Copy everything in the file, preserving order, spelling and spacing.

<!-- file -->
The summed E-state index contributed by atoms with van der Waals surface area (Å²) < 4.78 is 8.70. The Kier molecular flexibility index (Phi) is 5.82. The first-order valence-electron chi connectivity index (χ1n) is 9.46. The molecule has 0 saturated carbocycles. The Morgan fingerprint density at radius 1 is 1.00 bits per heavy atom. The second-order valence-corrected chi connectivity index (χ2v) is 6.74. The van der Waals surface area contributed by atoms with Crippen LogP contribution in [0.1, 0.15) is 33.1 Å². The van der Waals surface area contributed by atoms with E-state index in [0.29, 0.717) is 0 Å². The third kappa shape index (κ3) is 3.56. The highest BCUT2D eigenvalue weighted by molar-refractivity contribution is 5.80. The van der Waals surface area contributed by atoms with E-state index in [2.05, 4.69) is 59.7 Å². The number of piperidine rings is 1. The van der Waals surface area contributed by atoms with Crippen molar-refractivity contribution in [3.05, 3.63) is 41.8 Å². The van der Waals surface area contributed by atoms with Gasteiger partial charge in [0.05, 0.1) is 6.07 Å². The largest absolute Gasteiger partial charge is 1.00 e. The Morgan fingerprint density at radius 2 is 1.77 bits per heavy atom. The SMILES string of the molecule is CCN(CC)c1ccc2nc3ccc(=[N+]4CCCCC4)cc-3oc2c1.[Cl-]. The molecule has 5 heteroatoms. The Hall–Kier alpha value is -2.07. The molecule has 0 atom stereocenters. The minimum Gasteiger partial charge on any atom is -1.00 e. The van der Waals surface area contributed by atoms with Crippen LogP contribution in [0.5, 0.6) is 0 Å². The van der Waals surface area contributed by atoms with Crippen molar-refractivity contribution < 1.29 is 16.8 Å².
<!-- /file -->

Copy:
The summed E-state index contributed by atoms with van der Waals surface area (Å²) < 4.78 is 8.70. The Kier molecular flexibility index (Phi) is 5.82. The first-order valence-electron chi connectivity index (χ1n) is 9.46. The molecule has 0 saturated carbocycles. The Morgan fingerprint density at radius 1 is 1.00 bits per heavy atom. The second-order valence-corrected chi connectivity index (χ2v) is 6.74. The van der Waals surface area contributed by atoms with Crippen LogP contribution in [0.1, 0.15) is 33.1 Å². The van der Waals surface area contributed by atoms with E-state index in [0.29, 0.717) is 0 Å². The third kappa shape index (κ3) is 3.56. The highest BCUT2D eigenvalue weighted by molar-refractivity contribution is 5.80. The van der Waals surface area contributed by atoms with E-state index in [2.05, 4.69) is 59.7 Å². The number of piperidine rings is 1. The van der Waals surface area contributed by atoms with Crippen molar-refractivity contribution in [3.05, 3.63) is 41.8 Å². The van der Waals surface area contributed by atoms with Gasteiger partial charge in [0.05, 0.1) is 6.07 Å². The largest absolute Gasteiger partial charge is 1.00 e. The Morgan fingerprint density at radius 2 is 1.77 bits per heavy atom. The SMILES string of the molecule is CCN(CC)c1ccc2nc3ccc(=[N+]4CCCCC4)cc-3oc2c1.[Cl-]. The molecule has 5 heteroatoms. The Hall–Kier alpha value is -2.07. The molecule has 0 atom stereocenters. The minimum Gasteiger partial charge on any atom is -1.00 e. The van der Waals surface area contributed by atoms with Crippen LogP contribution in [0.5, 0.6) is 0 Å². The van der Waals surface area contributed by atoms with Crippen molar-refractivity contribution < 1.29 is 16.8 Å².